Having fresh foods will be important to ensure that you maintain balanced nutrition for the long haul, but you should plan for the majority of your diet to come from non-perishable food items.
Don’t Forget the Little Ones
Babies can be the most vulnerable during food shortages. Keep plenty of baby foods and formula on hand to ensure that they can stay healthy and happy too!
Become A Food Prep Expert
There are lots of things you can do now to learn about proper methods of food preparation and storage. Your stockpile will replace grocery stores in a crisis, and you’ll want to make sure that your supplies remain viable.
This includes how to prepare foods for long term food storage, as well as learning how to process and use those foods when you need them.
Learn Long-Term Storage Methods
There are plenty of reliable ways to store pantry items for the long term, and with a little practice and the right supplies you can pick them up pretty easily.
Canning is one of the most popular methods, and can be used for short-term and long-term storage. This usually involves adding some kind of preservatives to fresh food like fruits, vegetables, or meats, then storing in airtight containers like glass jars.
Freeze drying and dehydrating foods are two more great methods of food preservation. These processes remove the water from foods, which will help them avoid spoiling longer. Sometimes this requires specialized food preparation tools, but it could be worth the investment if you want to keep certain foods on hand.
Another reliable method is vacuum sealing. By removing all the air from your emergency food, this method of long-term food storage can give items a long shelf life.
Learn Methods of Food Processing
Once you store your food, you’ll also need to learn how to use it again once you take it off the shelf.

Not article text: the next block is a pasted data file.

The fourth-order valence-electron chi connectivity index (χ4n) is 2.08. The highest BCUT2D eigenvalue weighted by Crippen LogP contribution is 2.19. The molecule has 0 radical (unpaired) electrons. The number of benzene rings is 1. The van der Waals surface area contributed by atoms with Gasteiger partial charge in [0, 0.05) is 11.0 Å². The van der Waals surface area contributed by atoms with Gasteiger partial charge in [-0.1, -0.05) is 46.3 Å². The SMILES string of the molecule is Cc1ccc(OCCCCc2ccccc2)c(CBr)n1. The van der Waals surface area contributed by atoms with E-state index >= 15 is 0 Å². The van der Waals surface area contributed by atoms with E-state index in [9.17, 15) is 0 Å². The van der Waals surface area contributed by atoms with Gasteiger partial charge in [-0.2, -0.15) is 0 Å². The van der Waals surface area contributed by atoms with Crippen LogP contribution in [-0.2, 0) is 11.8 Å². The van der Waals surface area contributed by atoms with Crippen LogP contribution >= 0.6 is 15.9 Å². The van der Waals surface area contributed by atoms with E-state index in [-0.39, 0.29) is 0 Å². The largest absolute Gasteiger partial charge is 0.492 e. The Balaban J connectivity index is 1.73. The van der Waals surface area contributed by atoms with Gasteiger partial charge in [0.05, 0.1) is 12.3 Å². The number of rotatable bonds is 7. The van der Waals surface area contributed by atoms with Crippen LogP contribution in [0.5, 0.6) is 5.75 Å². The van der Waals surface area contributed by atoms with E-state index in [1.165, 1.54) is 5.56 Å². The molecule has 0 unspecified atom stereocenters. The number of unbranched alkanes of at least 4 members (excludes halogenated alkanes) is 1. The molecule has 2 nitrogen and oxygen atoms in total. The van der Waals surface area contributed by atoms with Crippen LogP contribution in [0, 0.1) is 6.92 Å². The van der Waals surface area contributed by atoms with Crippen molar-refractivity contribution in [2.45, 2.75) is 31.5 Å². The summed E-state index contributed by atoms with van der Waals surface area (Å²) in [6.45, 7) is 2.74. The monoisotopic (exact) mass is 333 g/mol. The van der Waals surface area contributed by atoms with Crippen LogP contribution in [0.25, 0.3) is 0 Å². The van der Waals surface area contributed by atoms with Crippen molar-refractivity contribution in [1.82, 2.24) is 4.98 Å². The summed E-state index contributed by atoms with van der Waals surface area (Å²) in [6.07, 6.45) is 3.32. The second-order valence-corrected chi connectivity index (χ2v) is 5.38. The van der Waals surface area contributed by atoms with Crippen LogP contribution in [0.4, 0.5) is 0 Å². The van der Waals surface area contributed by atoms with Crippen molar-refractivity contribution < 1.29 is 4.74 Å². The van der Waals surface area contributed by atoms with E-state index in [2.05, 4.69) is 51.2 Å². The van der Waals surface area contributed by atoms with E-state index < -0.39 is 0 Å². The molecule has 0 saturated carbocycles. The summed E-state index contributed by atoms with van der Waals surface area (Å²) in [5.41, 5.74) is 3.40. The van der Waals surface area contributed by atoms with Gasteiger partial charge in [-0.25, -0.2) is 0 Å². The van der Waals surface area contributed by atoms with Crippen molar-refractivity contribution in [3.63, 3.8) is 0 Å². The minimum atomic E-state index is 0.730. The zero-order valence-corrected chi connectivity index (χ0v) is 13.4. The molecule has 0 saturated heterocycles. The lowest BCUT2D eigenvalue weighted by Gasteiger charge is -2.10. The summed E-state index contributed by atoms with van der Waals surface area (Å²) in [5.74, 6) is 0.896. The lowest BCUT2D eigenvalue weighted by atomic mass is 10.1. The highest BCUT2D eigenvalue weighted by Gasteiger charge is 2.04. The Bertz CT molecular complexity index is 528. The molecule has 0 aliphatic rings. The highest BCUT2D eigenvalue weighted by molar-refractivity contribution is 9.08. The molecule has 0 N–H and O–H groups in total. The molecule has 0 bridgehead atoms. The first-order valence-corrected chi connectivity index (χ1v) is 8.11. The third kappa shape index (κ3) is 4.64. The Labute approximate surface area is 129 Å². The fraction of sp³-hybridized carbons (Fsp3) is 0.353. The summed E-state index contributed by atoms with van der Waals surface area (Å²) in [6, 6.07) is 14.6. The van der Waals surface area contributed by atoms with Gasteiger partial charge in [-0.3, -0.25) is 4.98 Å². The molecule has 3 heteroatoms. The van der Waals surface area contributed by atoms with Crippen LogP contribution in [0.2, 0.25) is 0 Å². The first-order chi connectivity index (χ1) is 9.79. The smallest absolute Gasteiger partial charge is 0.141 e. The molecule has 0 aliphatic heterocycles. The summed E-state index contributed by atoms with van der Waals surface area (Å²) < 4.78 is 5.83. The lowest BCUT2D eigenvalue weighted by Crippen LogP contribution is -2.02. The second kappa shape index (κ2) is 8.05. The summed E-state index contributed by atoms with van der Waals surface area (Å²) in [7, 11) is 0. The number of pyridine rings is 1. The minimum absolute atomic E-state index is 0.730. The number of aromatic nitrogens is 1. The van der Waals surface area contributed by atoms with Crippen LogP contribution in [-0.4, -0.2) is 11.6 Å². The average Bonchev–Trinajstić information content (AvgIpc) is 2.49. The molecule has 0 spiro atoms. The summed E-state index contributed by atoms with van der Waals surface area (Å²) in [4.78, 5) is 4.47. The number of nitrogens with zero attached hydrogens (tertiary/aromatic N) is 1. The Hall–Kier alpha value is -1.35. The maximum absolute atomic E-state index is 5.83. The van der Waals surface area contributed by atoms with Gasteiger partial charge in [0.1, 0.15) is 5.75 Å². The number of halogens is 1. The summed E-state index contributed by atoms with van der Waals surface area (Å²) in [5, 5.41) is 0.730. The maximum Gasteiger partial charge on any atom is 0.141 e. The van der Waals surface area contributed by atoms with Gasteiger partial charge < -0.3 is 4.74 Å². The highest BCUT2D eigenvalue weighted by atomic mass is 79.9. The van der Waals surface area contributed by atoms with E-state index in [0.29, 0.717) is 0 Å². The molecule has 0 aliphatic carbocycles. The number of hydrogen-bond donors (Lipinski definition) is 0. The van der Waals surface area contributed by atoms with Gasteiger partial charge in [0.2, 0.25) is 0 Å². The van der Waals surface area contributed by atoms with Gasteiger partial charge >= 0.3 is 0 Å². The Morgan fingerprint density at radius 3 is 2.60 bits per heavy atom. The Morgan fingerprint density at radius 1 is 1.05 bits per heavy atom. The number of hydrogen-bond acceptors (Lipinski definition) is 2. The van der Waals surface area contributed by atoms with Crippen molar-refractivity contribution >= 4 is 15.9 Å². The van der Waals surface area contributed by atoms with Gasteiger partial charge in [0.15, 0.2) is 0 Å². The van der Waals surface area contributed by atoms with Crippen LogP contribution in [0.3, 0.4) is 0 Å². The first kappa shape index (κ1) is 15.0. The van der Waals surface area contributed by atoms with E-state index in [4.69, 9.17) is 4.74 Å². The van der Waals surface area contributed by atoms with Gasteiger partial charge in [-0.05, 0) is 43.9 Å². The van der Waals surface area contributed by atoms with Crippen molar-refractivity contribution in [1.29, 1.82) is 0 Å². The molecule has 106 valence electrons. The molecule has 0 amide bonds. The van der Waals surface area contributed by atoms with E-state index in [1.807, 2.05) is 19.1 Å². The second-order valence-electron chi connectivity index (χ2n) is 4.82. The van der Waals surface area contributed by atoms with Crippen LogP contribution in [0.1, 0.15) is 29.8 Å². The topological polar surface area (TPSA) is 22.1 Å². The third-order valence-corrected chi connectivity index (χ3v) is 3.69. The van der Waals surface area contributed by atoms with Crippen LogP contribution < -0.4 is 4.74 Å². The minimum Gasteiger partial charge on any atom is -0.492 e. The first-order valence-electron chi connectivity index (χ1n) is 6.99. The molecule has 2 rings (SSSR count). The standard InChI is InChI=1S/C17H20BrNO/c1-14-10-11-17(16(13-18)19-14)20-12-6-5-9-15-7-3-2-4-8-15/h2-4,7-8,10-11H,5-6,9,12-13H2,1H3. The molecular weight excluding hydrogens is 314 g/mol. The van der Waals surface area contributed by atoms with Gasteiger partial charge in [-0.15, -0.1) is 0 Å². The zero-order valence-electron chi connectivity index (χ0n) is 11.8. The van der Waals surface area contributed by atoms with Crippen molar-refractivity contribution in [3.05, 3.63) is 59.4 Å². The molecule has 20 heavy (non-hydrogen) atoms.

Rice, noodles, beans, grains, and more can be kept in their raw form for years if stored properly. However, that means you’ll need to learn how to make it usable when cooking down the road.
Some simple food preparation tools like a grain mill or spice grinder can help you process those raw ingredients into something more usable
Look Into Sustainable Food Sources
In addition to shelf stable items, you should also think about how you will generate sustainable food sources. Healthy eating depends on a balanced diet, and you should have a way to add fresh, healthy foods to your diet.
Farming and Gardening
Even a small garden can provide a bounty of fresh fruits and vegetables that can supplement processed foods. You can grow a variety of crops in a small space; even a few different root vegetables like carrots and potatoes can bring variety to what would otherwise be a bland diet.
If you have the space and the ability, try expanding into a larger plot to grow more than just a few vegetables. Try planting a few fruit trees, or make enough so you can plant crops for multiple years. And don’t forget about herbs: they can add flavor and fun to any meal.
Save Enough Seeds to Replant
Whatever you decide to plant, consider how you will plan for the next round of planting.
There are proper ways to preserve seeds that can guarantee the ability to grow those same crops next season. A little bit of research can ensure that your harvest doesn’t just last one year, but gives you the opportunity to have enough food for the long haul.
Raising Your Own Animals
Canned meats can only get you so far. Preppers who decide to raise their own animals will have a sustainable source of food that can really make the difference in an emergency.
Raising animals like chickens and cows can also be a sustainable source of dairy products like milk and eggs that would otherwise be unavailable if commercial methods fail. If you have enough animals available, you can also clean and butcher them to supplement your food storage items.
Stockpile Plenty of Water
It’s not just about food; the human body needs water too. A good rule of thumb is to store one gallon of water per person, per day.
If you’re able, you should also think about locating a sustainable source of water nearby for when your stored water runs out.
Don’t Forget Pets And Livestock When Planning Food Storage
If you’re planning to have livestock or other animals with you in the midst of a food shortage, don’t forget to keep them supplied as well. You’ll need to keep enough food and water for your animals as well to keep them healthy, too.